I was raised on a farm and for the most part we had a pretty good varied diet. We only had fast food occasionally. We didn't eat a lot of processed food (sloppy joes were usually made from scratch, not Manwich; mac and cheese was made with real american cheese and cheddar, not a dehydrated box; white bread was a treat in our house, we had whole wheat bread or processed wheat bread (roman meal) for the majority of the time; my favorite food was beef liver and mushrooms; breakfast was sausage or bacon or scrambled eggs, cold cereal was also rare.
I went off to college as a shiny eyed 18 year old who had lost weight my last year in high school by diet and exercise. My first year in college, I gained that weight back (working in the dining hall and catering (with wonderful food) plus odd hours of sleep and college nightlife didn't help my body). By the next summer I was having some medical issues, and before the start of my sophomore year in college I was diagnosed with an autoimmune disorder (there are hundreds of these). For some reason, my body started to fight itself and this manifested with an autoimmune disease/disorder.
What is an autoimmune disease/disorder? My description: An autoimmune disease/illness is when your body has a stressor or trigger and your body starts to fight your body. This stressor can be anything. Sometimes it can be simply the act of being born, it could be a shift at work that is contrary to what your body's natural needs are, it could be having a very stressful job and not having an outlet, and the like.
[copied and pasted the following:
Autoimmune disease: An illness that occurs when the body tissues are attacked by its own immune system. The immune system is a complex organization within the body that is designed normally to "seek and destroy" invaders of the body, including infectious agents. Patients with autoimmune diseases frequently have unusual antibodies circulating in their blood that target their own body tissues.If you are interested in a fairly comprehensive list of various autoimmune diseases,check out this Wikipedia link.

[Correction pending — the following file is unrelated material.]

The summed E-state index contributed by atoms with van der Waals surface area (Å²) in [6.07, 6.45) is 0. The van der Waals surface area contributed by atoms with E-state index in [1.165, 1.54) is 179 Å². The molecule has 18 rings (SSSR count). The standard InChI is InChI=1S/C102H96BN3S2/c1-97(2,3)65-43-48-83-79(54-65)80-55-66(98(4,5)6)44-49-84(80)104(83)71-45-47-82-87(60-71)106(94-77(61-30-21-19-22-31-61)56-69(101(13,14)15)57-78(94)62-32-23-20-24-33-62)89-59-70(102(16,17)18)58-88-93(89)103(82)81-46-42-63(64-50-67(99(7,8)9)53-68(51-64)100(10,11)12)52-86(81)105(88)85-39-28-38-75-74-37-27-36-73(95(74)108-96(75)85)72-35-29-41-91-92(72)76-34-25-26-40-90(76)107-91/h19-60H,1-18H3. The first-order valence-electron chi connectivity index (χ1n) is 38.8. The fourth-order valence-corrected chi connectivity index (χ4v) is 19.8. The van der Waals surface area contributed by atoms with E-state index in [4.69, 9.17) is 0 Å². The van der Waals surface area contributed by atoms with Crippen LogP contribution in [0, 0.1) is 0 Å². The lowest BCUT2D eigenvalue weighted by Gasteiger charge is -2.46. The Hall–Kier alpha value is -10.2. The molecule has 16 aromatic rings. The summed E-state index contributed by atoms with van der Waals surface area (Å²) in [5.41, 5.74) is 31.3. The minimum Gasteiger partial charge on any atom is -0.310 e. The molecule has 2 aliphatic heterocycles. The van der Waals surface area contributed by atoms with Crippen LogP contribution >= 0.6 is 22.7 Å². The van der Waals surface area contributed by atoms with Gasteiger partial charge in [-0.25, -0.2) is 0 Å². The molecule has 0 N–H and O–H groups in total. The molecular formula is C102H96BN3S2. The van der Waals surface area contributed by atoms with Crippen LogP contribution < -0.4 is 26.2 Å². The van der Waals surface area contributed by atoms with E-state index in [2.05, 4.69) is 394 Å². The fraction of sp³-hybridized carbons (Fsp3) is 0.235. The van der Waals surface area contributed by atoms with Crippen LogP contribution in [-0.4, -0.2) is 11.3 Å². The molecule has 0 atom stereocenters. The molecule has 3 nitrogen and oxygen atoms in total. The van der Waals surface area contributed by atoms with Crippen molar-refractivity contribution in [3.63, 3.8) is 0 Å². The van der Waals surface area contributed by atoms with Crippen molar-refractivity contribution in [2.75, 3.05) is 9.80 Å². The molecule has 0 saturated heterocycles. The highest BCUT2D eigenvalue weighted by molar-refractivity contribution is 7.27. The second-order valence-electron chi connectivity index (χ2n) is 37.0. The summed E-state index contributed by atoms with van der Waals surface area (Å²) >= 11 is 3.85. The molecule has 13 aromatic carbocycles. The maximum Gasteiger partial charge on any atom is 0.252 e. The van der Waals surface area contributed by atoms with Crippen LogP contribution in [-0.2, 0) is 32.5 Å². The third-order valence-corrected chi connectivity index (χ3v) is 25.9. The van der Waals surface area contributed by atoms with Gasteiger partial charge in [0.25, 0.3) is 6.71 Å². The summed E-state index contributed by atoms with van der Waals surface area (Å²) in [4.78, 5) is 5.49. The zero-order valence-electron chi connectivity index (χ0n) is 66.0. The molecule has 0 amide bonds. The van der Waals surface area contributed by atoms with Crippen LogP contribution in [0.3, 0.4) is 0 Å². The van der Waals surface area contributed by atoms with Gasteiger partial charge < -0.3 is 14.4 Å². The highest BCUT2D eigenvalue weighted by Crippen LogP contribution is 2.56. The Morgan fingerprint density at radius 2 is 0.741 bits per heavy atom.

After my diagnosis, one of my siblings sat me in the college library and retrieved medical books for us to read about my illness. Basically, I was thankful to still be alive and I saw that I would be at risk for other autoimmune disorders. I had lost a drastic amount of weight in the summer months. I had multiple blood transfusions. My thick hair, which had reached below my shoulder blades, had thinned drastically. I had gone to a salon to have the hair cut, but I couldn't face cutting it off completely. The stylists there made the 19 year old me feel like such an anomaly, which is just so lovely. It was amazing how many people came up to me, when I came back to campus how many women said, "Wow, you look GREAT. What diet did you use." It was quite disturbing that even after I said there was no diet and that I was deathly ill over the summer, how many women continued to gush on about the weight loss, even saying, "I wish I could get sick like that". O__O. Yes. people actually said this. Yes, repeatedly they would say this. I truly hope these women have grown over the years and they no longer would say this to anyone. Some of them, I doubt.
Fast forward six years or so and I started to get a rash on my lower back area. I had literally scratched myself with bruises; eventually, I cut all my fingernails back so I'd not have talons in which to scrap my skin. I went to the doctor and he prescribed a drug to combat the "itchiness".
Sometime after marrying in 1999 I noticed I couldn't stomach french fries from the golden arch. I had no problem with the ones from other places. Same doctor said, "don't eat them, they're not good for you". Insert sarcasm-->Wow, what a truly brilliant doctor< I wasn't trying to eat french fries every day, just occasionally. My autoimmune care was transferred to another doctor, thanks to health insurance. My new doctor was very nice and continued me on these medications. The new doctor loved having a patient who educated herself, who took notes in the office, who asked questions. One day I noticed some redness on my sides; I literally had stretch marks appear over night from a medication I was on long term due to this first autoimmune disorder. It would be thirteen years since my original diagnosis before I would be able to go off the medication completely. In part this was due to a) flareups every time doctors had tried to taper me and b) no other drug being approved by the FDA to assist with my illness. Oh, there were drugs the doctors KNEW would help, but the FDA--for whatever absurd reason-- would not give the okay to be dispensed to people with my exact illness (a handful of these drugs were FDA approved for illnesses quite similar to mine, but not exact to mine).
Around 2004/2005 one of my siblings finally received answers to plaguing heath issues. After more than ten years (the average in the USA to be diagnosed), she was diagnosed with Celiac. Around this same time, one of my aunts was diagnosed and another had the DNA test done, but the doctor told her she "couldn't have Celiac since it is a children's illness and adults don't get it" (which is not true).